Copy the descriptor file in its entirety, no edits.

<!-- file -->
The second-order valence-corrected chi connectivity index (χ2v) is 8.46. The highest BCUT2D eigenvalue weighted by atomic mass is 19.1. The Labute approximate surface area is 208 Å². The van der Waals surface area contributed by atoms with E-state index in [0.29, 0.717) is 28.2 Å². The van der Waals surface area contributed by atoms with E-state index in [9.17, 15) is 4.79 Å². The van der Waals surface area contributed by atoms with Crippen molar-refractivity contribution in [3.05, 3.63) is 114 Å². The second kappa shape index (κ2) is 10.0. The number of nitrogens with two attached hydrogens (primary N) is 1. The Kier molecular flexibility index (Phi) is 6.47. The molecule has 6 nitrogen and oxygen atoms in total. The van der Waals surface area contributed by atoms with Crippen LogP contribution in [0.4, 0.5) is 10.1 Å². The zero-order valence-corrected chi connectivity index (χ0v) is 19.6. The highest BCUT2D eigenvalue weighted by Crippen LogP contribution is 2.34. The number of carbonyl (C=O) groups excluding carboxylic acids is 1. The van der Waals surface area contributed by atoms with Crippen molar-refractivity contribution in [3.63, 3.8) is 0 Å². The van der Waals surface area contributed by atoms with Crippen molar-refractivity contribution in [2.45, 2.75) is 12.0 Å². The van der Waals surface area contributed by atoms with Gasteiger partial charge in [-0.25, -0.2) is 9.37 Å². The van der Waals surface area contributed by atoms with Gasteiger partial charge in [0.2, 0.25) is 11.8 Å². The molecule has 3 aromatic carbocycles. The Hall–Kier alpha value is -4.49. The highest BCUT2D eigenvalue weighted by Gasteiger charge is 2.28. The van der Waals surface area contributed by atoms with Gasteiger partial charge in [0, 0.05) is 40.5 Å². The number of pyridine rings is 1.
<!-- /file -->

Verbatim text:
The second-order valence-corrected chi connectivity index (χ2v) is 8.46. The highest BCUT2D eigenvalue weighted by atomic mass is 19.1. The Labute approximate surface area is 208 Å². The van der Waals surface area contributed by atoms with E-state index in [0.29, 0.717) is 28.2 Å². The van der Waals surface area contributed by atoms with E-state index in [9.17, 15) is 4.79 Å². The van der Waals surface area contributed by atoms with Crippen molar-refractivity contribution in [3.05, 3.63) is 114 Å². The second kappa shape index (κ2) is 10.0. The number of nitrogens with two attached hydrogens (primary N) is 1. The Kier molecular flexibility index (Phi) is 6.47. The molecule has 6 nitrogen and oxygen atoms in total. The van der Waals surface area contributed by atoms with Crippen LogP contribution in [0.4, 0.5) is 10.1 Å². The zero-order valence-corrected chi connectivity index (χ0v) is 19.6. The highest BCUT2D eigenvalue weighted by Crippen LogP contribution is 2.34. The number of carbonyl (C=O) groups excluding carboxylic acids is 1. The van der Waals surface area contributed by atoms with Crippen molar-refractivity contribution in [3.63, 3.8) is 0 Å². The van der Waals surface area contributed by atoms with Crippen molar-refractivity contribution in [2.45, 2.75) is 12.0 Å². The van der Waals surface area contributed by atoms with Gasteiger partial charge in [-0.25, -0.2) is 9.37 Å². The van der Waals surface area contributed by atoms with Gasteiger partial charge in [0.2, 0.25) is 11.8 Å². The molecule has 3 aromatic carbocycles. The Hall–Kier alpha value is -4.49. The highest BCUT2D eigenvalue weighted by Gasteiger charge is 2.28. The van der Waals surface area contributed by atoms with Gasteiger partial charge in [0, 0.05) is 40.5 Å². The number of pyridine rings is 1.